[Milton-L] Thinking or Rehearsing?

Carol Barton cbartonphd1 at verizon.net
Wed Feb 20 16:33:44 EST 2008

Again, Michael, I would send you to the prose, and in particular to Eikonoklastes, in which Milton "deconstructs" (to use the term very anachronistically!) "Charles I's" Eikon Basilike (which he knows is not even "the king's book," as popularly attributed and received). As David Ainsworth has observed from a religious perspective, Milton is perceptibly *teaching his readers how to read*--which is to say, how to get past the propaganda, and see through the ad misericordia manipulation. Fish contends--and I am certain, too--that Milton is doing no less in _Paradise Lost_ (and _Paradise Regained_ and _Samson_ and almost everything else written in his maturity)--and in fact wrote a rather lengthy dissertation on the subject of why that is the case. The world has "turned upside down" at this point in history--none of the old truths about the physical universe or kingly divinity or the flatness of the world or even the contents of the Bible (as "translated" by the clerisy) can be relied upon, and all one can know is what his own right reason tells him, as informed by the Holy Spirit. It's imperative that the faithful be taught how to spot wolves in sheeps' clothing--and wolves in mitres, and wolves in coronets--and how to distinguish between propaganda, self-delusion, and the truth. That's the purpose of Milton's pedagogy--and less overtly, Shakespeare's too, to some degree, especially in _Hamlet_ and _Lear_ and the "problem plays," I think. Not to denigrate his accomplishment in the least, Fish only put into words what I (and others) experienced, but couldn't express: I didn't encounter him until long after I'd read _Paradise Lost_ for the first time, so he couldn't have influenced "how" I read it then.

Best to all,

Carol Barton
  ----- Original Message ----- 
  From: Michael Bryson 
  To: John Milton Discussion List 
  Sent: Wednesday, February 20, 2008 3:52 PM
  Subject: [Milton-L] Thinking or Rehearsing?

  The paragraph quoted below encapsulates something that has long fascinated me about Milton studies, and about the way many of us were taught, starting as undergraduates, to read Paradise Lost. 

  We talk about this text in an unusual way. I do this as well, of course, so I am not trying to point fingers here. I wonder, however, what it might look like to talk about Hamlet in a similar way.

  "To take Hamlet as one example, one does not (indeed, is not even *supposed to*) recognize how he or she is being entrapped by the text into drawing the same wrong conclusions that its characters do--that Hamlet is heroic, Laertes chivalrous, Ophelia so seductive that 
  her poor mate is incapable of rational thought in her presence, and Claudius a manipulative tyrant. It is only through the process of rethinking and rediscovery that we [...] realize that we've been 'had.'"

  One might argue that the two texts have different purposes (and to be fair, one might also argue the difference in genre), that Paradise Lost is pedagogical in a way that Hamlet is not, but that argument seems circular (though again, I have used a variation of that pedagogical argument). Why do we do this? I am reminded of Peter Herman's point (in Destabilizing Milton) about dominant interpretive paradigms, and Carol Barton's observation sums up the "Fish" paradigm very well. But teaching our students to "see" the text in that way (which is also a way of not seeing...) seems less like encouraging them to *think* than like teaching them to become well-rehearsed--even virtuosic--in the use of an elaborate tradition of interpretation that has become quite nearly co-equal with the text itself.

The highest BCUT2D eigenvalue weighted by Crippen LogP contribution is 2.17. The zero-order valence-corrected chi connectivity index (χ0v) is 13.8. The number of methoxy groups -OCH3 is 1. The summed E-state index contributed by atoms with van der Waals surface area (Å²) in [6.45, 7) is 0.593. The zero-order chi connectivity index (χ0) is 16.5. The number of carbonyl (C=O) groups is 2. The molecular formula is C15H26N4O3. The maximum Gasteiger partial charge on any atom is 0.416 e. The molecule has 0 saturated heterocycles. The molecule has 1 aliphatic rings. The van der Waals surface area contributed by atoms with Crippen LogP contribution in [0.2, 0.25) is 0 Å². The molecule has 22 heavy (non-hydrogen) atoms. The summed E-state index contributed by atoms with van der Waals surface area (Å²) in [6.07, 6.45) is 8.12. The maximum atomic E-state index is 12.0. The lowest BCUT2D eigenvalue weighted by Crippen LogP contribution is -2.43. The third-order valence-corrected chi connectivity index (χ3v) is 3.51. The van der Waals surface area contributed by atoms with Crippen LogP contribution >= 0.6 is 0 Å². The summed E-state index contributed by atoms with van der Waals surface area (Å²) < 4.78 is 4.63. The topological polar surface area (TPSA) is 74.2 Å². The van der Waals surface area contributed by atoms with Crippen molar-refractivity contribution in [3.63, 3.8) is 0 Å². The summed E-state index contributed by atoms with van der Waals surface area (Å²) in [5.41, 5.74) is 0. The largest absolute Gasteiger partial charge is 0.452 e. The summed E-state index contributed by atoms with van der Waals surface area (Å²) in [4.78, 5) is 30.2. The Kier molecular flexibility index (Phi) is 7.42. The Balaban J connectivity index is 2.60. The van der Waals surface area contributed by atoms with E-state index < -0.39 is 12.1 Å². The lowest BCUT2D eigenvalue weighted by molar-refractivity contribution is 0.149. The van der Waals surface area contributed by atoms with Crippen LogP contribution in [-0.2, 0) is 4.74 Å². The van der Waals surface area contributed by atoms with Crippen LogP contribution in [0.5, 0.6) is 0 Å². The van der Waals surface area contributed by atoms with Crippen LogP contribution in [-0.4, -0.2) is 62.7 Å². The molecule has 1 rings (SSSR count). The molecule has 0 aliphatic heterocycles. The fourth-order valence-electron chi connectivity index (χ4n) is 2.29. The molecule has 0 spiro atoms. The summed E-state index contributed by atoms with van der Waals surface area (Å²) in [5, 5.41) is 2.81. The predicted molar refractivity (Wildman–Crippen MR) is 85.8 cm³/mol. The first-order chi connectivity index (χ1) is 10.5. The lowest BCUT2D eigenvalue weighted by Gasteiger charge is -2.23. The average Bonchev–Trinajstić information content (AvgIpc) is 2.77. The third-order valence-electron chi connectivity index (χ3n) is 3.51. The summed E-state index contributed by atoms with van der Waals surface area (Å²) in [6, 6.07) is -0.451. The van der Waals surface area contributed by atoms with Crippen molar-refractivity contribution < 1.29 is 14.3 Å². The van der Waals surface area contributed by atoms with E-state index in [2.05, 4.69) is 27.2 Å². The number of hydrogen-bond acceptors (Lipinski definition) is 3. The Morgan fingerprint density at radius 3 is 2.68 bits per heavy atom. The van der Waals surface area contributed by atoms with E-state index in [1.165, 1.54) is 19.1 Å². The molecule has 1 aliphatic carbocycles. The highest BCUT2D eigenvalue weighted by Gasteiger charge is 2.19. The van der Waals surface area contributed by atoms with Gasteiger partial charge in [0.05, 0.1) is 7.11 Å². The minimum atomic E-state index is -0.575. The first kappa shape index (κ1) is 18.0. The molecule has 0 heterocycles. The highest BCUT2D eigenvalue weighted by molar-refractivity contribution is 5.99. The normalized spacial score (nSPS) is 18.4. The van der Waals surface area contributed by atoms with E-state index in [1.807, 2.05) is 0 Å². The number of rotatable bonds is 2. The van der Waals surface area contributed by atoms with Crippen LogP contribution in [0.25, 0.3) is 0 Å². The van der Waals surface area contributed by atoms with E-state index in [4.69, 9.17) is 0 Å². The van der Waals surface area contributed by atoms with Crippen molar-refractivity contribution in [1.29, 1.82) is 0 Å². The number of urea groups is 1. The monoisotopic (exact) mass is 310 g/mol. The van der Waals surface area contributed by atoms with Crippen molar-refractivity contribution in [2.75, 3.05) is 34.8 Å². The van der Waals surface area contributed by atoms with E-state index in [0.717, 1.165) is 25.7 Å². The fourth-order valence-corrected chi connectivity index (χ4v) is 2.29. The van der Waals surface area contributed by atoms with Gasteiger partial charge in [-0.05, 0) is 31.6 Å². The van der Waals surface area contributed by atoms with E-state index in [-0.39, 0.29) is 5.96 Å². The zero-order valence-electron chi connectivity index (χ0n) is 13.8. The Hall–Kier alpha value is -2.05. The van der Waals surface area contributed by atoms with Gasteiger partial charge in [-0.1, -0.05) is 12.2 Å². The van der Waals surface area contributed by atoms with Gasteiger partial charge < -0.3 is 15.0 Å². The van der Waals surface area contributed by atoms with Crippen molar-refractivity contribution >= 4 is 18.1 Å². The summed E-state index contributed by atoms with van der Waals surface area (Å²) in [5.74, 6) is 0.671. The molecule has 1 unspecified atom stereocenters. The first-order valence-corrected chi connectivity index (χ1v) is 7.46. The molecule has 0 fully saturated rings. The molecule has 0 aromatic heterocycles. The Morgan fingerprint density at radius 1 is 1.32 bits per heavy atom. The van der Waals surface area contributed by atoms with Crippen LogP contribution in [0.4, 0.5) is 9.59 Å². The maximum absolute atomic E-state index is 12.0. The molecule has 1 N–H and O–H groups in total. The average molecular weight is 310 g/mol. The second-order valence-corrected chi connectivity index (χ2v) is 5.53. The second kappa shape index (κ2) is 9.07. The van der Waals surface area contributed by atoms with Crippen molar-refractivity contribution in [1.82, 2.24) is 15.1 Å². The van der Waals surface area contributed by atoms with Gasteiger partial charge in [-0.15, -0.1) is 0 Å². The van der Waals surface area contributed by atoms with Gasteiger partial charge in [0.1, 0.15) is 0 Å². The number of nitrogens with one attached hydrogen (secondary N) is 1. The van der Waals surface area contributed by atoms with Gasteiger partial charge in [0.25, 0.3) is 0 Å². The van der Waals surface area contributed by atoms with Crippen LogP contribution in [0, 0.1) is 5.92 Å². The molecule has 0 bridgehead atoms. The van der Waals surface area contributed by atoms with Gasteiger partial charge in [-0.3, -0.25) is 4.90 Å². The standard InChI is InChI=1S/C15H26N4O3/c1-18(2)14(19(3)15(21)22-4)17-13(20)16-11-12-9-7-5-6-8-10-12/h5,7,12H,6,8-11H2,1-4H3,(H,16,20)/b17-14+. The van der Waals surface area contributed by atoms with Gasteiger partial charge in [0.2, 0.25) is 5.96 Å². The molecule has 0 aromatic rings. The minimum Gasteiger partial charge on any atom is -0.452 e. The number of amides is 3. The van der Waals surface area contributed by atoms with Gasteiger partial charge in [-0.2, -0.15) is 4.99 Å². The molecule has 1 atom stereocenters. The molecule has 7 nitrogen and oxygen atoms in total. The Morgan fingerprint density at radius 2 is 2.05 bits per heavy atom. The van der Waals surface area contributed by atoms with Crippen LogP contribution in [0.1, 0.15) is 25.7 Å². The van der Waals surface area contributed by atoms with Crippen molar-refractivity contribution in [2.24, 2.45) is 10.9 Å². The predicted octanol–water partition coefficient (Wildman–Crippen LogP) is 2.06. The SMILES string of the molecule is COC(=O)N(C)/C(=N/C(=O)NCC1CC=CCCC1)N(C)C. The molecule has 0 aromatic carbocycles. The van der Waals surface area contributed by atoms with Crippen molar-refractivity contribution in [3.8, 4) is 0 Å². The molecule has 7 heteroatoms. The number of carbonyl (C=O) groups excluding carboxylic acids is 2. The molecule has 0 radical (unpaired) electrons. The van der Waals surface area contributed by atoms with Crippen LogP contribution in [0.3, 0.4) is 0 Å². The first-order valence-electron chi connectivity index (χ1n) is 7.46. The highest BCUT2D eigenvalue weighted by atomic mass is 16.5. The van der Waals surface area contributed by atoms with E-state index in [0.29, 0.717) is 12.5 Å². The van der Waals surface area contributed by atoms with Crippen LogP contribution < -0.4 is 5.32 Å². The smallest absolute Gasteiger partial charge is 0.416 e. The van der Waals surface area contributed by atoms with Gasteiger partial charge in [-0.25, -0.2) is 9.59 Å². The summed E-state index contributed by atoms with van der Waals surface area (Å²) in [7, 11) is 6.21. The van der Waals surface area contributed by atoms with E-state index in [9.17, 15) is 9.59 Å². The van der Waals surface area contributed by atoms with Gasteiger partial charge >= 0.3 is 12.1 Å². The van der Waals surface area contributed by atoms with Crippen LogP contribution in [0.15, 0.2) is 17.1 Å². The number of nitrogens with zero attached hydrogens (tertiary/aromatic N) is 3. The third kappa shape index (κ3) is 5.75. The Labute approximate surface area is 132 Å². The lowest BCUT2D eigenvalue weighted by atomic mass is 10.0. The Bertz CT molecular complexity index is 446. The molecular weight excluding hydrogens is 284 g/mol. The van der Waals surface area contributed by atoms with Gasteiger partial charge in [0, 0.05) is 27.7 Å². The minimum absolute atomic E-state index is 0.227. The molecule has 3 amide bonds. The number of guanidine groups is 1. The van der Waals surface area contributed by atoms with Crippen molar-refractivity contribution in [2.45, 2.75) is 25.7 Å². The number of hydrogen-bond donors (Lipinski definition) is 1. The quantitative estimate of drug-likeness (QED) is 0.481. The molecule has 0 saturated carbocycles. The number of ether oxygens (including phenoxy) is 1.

(Though perhaps such an exercise is one way of encouraging the exercise and development of our students' thinking abilities, at least for those inclined to do more than simply say "yes...and will I need to know this for the test?")

  Ruminations while trying to fight off a massive head cold...

  Michael Bryson

  ---- Original message ----

    Date: Wed, 20 Feb 2008 14:25:32 -0500
    From: "Carol Barton" <cbartonphd1 at verizon.net>
    Subject: Re: [Milton-L] Why oh Why

    >Milton does something unforgivable, in the context of today's classroom: he 
    >expands the mind, and makes the reader *think.* To take PL as one example, 
    >one does not (indeed, is not even *supposed to*) recognize how he or she is 
    >being entrapped by the text into drawing the same wrong conclusions that its 
    >characters do--that Satan is heroic, Adam chivalrous, Eve so seductive that 
    >her poor mate is incapable of rational thought in her presence, and God a 
    >manipulative tyrant. It is only through the process of rethinking and 
    >rediscovery that we engage in the reversion that Stanley Fish so 
    >perceptively described in _Surprised by Sin_, and realize that we've been 
    >"had." That's more work than many of today's readers want to do--but the 
    >benefits of the effort are inestimable, and if you take nothing else away 
    >from careful study of _Paradise Lost_, you leave it never able to read 
    >anything else in the old naive way again.


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